Furla also plays on a very pop polychrome to present its “Re-Candy” capsule collection, composed by bright colours trunk bags in recycled plastic, with contrasting shoulder straps. This proposal reworks the best-selling Candy model with a view to eco-sustainability because time for waste is over.

Now that fashion is starting up again, it is doing so with an injection of ideas. Santoni, for example, transforms the moccasin into a hybrid shoe, halfway between a Roman sandal and a classic shoe. Hand-coloured shading completes the vision of a rigorous but never monotonous elegance. 

It’s the beautiful spaces of Villa Mozart that provide a magical setting for a world of dreams, like the delicate summer afternoons when the calm descends on the elegant homes of the Italian Riviera. The beating heart of Serapian, in the centre of Milan, hosts the Women’s Collection for Spring-Summer 2022, a wonderful story born from the encounter between unparalleled craftsmanship and the sweet poetry of an endless holiday. 1928 is the name of the new Mosaico creation, an exciting debut where the iconic Mosaic hand weave is reinterpreted in a bold contemporary key.

Sicily, Japan and South America are the three stops on the imaginative Grand Tour of a collection that travels in search of authenticity. Not only hats, but also leather goods and soft accessories for Borsalino, which unveils a preview of its capsules with Ami Paris and Àcheval. Borsalino’s Milan Fashion Week is full of novelties. In addition to offering an articulated collection of hats dedicated to travel, a theme dear to the Alessandria-based fashion house, the company is unveiling its new lines of leather goods and soft accessories, born from its licensing agreements with Modigliani and Isa Seta. At the Milan event, two important capsule collections were presented, the result of Borsalino’s collaboration with Ami Paris, a brand with an unmistakably Parisian spirit by designer Alexandre Mattiussi, and Àcheval, a brand of contemporary equestrian inspiration, created by Sofia Àchaval de Montaigu and Lucila Sperber to celebrate the tradition of the South American Gaucho.

Brunello Cucinelli’s collection is graceful, neither arrogant nor excessive, but of great craftsmanship. The mastery of knitwear and the choice of fine materials are reconfirmed. The neutral colors that are the DNA of the brand are joined by bamboo green and even a nice vibrant red. And now there are also glasses. And what glasses! It’s no coincidence that they deserved a separate presentation on a day dedicated to them. In fact, this is not a license or a capsule, but a true collaboration – the first – that combines the values and know-how of two brands that are similar in excellence, Italian Cucinelli & Californian Oliver Peoples. The result is five models where contemporary design and the highest craftsmanship are expressed, even managing to catch a glimpse of the Hollywood skyline and the medieval architecture of Solomeo on the lenses.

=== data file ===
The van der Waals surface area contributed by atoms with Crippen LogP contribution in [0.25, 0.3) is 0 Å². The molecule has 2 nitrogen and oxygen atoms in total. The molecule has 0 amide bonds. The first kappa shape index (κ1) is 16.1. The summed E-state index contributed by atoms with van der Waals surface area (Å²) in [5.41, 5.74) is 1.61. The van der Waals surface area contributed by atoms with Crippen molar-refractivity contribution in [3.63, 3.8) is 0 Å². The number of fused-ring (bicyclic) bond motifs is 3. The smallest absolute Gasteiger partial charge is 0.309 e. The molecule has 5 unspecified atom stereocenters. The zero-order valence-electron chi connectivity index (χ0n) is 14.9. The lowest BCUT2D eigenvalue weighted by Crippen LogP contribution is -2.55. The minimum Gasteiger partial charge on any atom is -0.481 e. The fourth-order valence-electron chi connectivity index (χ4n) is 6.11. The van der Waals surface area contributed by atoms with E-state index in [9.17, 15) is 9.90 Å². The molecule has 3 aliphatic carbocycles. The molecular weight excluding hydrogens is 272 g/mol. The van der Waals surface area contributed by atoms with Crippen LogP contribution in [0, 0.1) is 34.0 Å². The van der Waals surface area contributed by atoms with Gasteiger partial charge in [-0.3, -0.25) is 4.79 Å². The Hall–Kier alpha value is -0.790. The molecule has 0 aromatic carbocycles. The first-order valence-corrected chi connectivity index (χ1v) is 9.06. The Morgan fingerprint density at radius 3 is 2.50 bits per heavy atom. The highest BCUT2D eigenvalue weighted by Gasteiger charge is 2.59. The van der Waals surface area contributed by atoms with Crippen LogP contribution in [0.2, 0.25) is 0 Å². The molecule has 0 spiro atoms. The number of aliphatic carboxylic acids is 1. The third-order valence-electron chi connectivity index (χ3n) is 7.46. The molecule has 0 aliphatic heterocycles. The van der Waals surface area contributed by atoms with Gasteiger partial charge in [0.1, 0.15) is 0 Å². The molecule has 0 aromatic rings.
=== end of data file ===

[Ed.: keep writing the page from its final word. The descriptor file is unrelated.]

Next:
Des Phemmes, a brand born during the pandemic, grew up feeding on the pain and sense of rebirth that followed. The collection, called “Love more_more love”, is built on the concept of love in its broadest sense. The development starts from the idea of reconstruction, collecting the pieces of something broken to recreate with them something new. The installation created by the designer Salvatore Rizza in Rinascente, where the spring summer 2022 was presented, wants to represent this concept through an installation of mirrors that allow us to look inside, because only by knowing ourselves in depth we succeed in the intent of creation. The style of his creations lies in the simplification of the silhouette of the garments, contrasting with the perhaps exaggerated excess of the brightly coloured surfaces, embroidered and worked with many many sequins.

Dsquared2 tells a fairy tale with grunge overtones. The woman loses her distinctly street connotations and becomes more girly, in a convincing mix of underground aesthetics and romanticism. Fits become relaxed, while the layering of different materials allows patchwork jeans are coexist with leather, plastic or the metallic acrylic of biker jackets. Knitwear is filled with rips and seams, for a look like a Nirvana concert veteran. And if these days we are celebrating thirty years since the release of Nevermind, the continuity between the womenswear and the menswear is very strong. Trousers open up in a multitude of cuts and are loaded with tulle and sequins. Floral shirts, on the other hand, become oversized and reveal the chest. The half-sleeved patchwork shirt with Cuban collar becomes a Dadaist-like collage salvaged from the waste of a landfill, with plasticized multicoloured lace patches, in a successful combination of romanticism and aggressiveness. Even the three-piece suits are back, for both men and women, with jackets cut at navel level that would look perfect on Mark Renton and company if they were going to a party. Dsquared2’s fairytale style is successfully soiled with the urban and earthy tones of alternative metropolitan subcultures.